WHAT is being sold as the world's largest network of marine reserves was officially released by the Gillard Government today.
While there was much fuss last week at a national level about the supposed “leaked” plan, as far as the Narooma News can tell, there is nothing new in the now formalised plan as to what was released back in the draft plan for the Temperate East Marine Region back in 2011.
Meetings were held in Bermagui back then to discuss the extent of the park and any potential impacts on the Far South Coast.
Basically, the closest marine reserve to the Narooma/Bermagui area is off Jervis Bay and local commercial and recreational fishers do not expect to be impacted.
Back in November 2011, the Narooma News reported that local groups were pleased with the proposal.
Narooma Port Committee chairman Dr Philip Creagh claimed the announcement of the draft zoning for the Commonwealth East Coast Marine Park was a huge win for fishing tourism on the NSW South Coast.
The two remaining trawlers and also the long-liners that operate out of Bermagui as well as Narooma's only long-liner would be the ones that would be impacted if they travelled up that far.
The local Bermagui Fisherman’s Cooperative argued that it had suffered enough following the series of Commonwealth fisheries restructures as well as the State Batemans Marine Park.
In a perhaps a more tangible threat to local livelihoods, recreational and commercial anglers meanwhile are still digesting the news that the super trawler Margiris could be arriving in South East waters.
Twice the size of the previous largest vessel ever to fish our Commonwealth waters, it measures 142 metres in length and weighs 9600 tonnes and could be targeting species such as jack mackerel or "yakkas" that form the basis for the food chain for everything from tuna to kingfish.
Its Dutch owners are changing its flag of registration from Lithuanian to Australian. By spring, it is scheduled to be roaming between the Tasman Sea and Western Australia in pursuit of 17,500 tonnes a year of small fish.
New marine reserves biggest in world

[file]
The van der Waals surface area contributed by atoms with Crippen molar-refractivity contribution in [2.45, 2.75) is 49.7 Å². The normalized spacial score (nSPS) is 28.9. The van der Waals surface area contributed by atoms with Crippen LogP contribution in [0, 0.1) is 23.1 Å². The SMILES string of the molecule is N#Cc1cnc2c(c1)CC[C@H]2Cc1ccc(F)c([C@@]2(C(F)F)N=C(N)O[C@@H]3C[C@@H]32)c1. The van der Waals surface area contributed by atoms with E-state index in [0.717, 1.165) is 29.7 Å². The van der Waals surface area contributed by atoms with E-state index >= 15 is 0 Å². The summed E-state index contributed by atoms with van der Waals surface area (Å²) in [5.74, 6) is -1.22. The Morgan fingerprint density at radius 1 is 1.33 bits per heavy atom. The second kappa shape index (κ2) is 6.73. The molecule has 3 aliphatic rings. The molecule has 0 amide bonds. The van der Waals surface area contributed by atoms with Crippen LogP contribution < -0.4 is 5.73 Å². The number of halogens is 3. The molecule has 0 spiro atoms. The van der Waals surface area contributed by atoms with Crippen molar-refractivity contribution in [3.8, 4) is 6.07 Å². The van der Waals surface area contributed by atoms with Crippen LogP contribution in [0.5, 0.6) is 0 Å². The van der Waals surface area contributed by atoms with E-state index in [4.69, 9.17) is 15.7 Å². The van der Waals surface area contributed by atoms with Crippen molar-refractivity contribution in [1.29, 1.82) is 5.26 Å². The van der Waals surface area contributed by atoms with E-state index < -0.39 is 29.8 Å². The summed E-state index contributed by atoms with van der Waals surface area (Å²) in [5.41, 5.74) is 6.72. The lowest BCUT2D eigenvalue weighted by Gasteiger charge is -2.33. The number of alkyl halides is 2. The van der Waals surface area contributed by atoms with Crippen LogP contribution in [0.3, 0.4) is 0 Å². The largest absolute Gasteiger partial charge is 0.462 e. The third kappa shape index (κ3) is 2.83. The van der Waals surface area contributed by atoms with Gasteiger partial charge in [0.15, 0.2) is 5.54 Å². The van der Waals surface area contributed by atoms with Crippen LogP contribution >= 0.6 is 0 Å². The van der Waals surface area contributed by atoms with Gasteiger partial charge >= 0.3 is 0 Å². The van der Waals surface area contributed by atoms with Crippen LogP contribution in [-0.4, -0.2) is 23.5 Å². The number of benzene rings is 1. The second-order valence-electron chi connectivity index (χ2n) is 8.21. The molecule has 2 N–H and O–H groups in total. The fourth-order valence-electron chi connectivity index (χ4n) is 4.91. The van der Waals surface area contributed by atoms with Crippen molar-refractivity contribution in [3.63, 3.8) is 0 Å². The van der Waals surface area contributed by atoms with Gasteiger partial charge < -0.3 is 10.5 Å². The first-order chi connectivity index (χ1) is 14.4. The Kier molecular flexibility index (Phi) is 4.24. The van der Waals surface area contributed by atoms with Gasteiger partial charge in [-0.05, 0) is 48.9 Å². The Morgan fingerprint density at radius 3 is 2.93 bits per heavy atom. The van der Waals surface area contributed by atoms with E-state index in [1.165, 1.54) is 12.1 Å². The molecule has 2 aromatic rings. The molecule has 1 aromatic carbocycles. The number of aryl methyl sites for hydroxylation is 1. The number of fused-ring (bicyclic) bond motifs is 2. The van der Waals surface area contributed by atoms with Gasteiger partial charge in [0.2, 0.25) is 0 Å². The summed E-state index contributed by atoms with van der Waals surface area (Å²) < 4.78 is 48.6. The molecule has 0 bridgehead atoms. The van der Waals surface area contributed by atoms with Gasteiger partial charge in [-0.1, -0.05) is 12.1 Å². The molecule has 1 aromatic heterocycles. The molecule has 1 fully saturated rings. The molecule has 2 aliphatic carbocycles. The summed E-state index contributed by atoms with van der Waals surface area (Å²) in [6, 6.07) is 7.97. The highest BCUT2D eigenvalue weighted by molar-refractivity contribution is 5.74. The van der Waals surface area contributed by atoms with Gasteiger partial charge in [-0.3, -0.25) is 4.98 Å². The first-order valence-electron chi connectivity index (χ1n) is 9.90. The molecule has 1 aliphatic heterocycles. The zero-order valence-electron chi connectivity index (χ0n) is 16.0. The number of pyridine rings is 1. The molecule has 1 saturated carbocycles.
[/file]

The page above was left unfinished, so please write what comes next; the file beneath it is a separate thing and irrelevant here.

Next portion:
Environment Minister Tony Burke today released the Government's final network of marine reserves which - once proclaimed under national environmental law - will increase the number of marine reserves from 27 to 60, expanding the national network to cover more than a third of Commonwealth waters.
"For generations Australians have understood the need to preserve precious areas on land as national parks. Our oceans contain unique marine life which needs protection too," he said.
"We have an incredible opportunity to turn the tide on protection of the oceans and Australia can lead the world in marine protection.
"The maps I have released today are most comprehensive network of marine protected areas in the world and represent the largest addition to the conservation estate in Australia's history.
"This new network of marine reserves will help ensure that Australia's diverse marine environment, and the life it supports, remain healthy, productive and resilient for future generations."
The new marine reserves take the overall size of the Commonwealth marine reserves network to 3.1 million square kilometres, by far the largest representative network of marine protected areas in the world.
Following the huge number of submissions received, protection has been increased for a number of iconic reefs in the Coral Sea Marine Reserve that are important for marine turtles and large ocean predators.
Together the Great Barrier Reef Marine Park and the Coral Sea Commonwealth marine reserve will become the largest adjoining marine protected area in the world, covering 1.3 million square kilometres.